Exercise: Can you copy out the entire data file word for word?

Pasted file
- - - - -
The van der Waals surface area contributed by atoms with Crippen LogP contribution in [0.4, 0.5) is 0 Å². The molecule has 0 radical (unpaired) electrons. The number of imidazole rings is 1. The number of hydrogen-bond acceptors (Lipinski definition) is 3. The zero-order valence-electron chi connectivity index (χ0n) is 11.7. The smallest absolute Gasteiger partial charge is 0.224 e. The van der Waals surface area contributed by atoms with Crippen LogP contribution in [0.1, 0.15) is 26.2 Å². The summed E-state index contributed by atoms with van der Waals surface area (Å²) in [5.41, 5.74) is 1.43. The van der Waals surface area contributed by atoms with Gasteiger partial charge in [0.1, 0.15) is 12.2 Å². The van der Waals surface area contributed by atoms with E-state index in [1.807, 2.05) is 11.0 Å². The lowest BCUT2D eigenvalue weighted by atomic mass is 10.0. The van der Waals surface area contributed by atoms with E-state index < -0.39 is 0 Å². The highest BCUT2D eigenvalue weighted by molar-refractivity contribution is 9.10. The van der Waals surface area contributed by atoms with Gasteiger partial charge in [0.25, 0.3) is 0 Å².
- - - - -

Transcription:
The van der Waals surface area contributed by atoms with Crippen LogP contribution in [0.4, 0.5) is 0 Å². The molecule has 0 radical (unpaired) electrons. The number of imidazole rings is 1. The number of hydrogen-bond acceptors (Lipinski definition) is 3. The zero-order valence-electron chi connectivity index (χ0n) is 11.7. The smallest absolute Gasteiger partial charge is 0.224 e. The van der Waals surface area contributed by atoms with Crippen LogP contribution in [0.1, 0.15) is 26.2 Å². The summed E-state index contributed by atoms with van der Waals surface area (Å²) in [5.41, 5.74) is 1.43. The van der Waals surface area contributed by atoms with Gasteiger partial charge in [0.1, 0.15) is 12.2 Å². The van der Waals surface area contributed by atoms with E-state index in [1.807, 2.05) is 11.0 Å². The lowest BCUT2D eigenvalue weighted by atomic mass is 10.0. The van der Waals surface area contributed by atoms with E-state index < -0.39 is 0 Å². The highest BCUT2D eigenvalue weighted by molar-refractivity contribution is 9.10. The van der Waals surface area contributed by atoms with Gasteiger partial charge in [0.25, 0.3) is 0 Å².